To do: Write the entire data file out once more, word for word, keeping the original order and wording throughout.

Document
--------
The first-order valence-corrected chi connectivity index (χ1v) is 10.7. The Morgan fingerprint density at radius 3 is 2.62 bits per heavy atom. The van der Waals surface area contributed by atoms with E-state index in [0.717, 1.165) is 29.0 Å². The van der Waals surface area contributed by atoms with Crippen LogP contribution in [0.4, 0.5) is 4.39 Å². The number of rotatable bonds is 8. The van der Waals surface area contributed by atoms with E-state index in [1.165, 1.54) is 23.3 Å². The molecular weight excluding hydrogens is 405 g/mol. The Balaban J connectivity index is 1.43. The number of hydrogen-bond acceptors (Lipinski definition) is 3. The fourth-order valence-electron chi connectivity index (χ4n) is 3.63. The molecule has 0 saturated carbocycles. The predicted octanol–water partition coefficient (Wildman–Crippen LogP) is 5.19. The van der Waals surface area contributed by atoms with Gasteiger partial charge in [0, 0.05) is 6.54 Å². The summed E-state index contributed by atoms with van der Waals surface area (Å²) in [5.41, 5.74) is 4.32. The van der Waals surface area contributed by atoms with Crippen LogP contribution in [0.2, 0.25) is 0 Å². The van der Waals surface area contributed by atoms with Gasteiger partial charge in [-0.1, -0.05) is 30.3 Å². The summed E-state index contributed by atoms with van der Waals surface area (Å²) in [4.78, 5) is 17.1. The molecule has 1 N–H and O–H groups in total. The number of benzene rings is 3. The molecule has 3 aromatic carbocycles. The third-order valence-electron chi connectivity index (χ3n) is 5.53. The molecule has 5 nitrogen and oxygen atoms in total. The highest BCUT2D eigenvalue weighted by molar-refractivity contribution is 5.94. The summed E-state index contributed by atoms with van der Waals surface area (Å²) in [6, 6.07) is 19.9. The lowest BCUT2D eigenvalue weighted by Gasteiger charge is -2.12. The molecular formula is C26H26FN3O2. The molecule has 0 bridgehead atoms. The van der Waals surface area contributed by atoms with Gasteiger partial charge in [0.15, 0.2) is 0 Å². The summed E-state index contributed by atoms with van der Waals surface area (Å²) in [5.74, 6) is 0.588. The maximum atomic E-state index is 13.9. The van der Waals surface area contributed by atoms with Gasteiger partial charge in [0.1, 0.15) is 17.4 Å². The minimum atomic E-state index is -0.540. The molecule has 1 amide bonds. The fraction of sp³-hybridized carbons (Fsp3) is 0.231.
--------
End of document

The first-order valence-corrected chi connectivity index (χ1v) is 10.7. The Morgan fingerprint density at radius 3 is 2.62 bits per heavy atom. The van der Waals surface area contributed by atoms with E-state index in [0.717, 1.165) is 29.0 Å². The van der Waals surface area contributed by atoms with Crippen LogP contribution in [0.4, 0.5) is 4.39 Å². The number of rotatable bonds is 8. The van der Waals surface area contributed by atoms with E-state index in [1.165, 1.54) is 23.3 Å². The molecular weight excluding hydrogens is 405 g/mol. The Balaban J connectivity index is 1.43. The number of hydrogen-bond acceptors (Lipinski definition) is 3. The fourth-order valence-electron chi connectivity index (χ4n) is 3.63. The molecule has 0 saturated carbocycles. The predicted octanol–water partition coefficient (Wildman–Crippen LogP) is 5.19. The van der Waals surface area contributed by atoms with Gasteiger partial charge in [0, 0.05) is 6.54 Å². The summed E-state index contributed by atoms with van der Waals surface area (Å²) in [5.41, 5.74) is 4.32. The van der Waals surface area contributed by atoms with Crippen LogP contribution in [0.2, 0.25) is 0 Å². The van der Waals surface area contributed by atoms with Gasteiger partial charge in [-0.1, -0.05) is 30.3 Å². The summed E-state index contributed by atoms with van der Waals surface area (Å²) in [4.78, 5) is 17.1. The molecule has 1 N–H and O–H groups in total. The number of benzene rings is 3. The molecule has 3 aromatic carbocycles. The third-order valence-electron chi connectivity index (χ3n) is 5.53. The molecule has 5 nitrogen and oxygen atoms in total. The highest BCUT2D eigenvalue weighted by molar-refractivity contribution is 5.94. The summed E-state index contributed by atoms with van der Waals surface area (Å²) in [6, 6.07) is 19.9. The lowest BCUT2D eigenvalue weighted by Gasteiger charge is -2.12. The molecular formula is C26H26FN3O2. The molecule has 0 bridgehead atoms. The van der Waals surface area contributed by atoms with Gasteiger partial charge in [0.15, 0.2) is 0 Å². The summed E-state index contributed by atoms with van der Waals surface area (Å²) in [5.74, 6) is 0.588. The maximum atomic E-state index is 13.9. The van der Waals surface area contributed by atoms with Gasteiger partial charge in [0.1, 0.15) is 17.4 Å². The minimum atomic E-state index is -0.540. The molecule has 1 amide bonds. The fraction of sp³-hybridized carbons (Fsp3) is 0.231.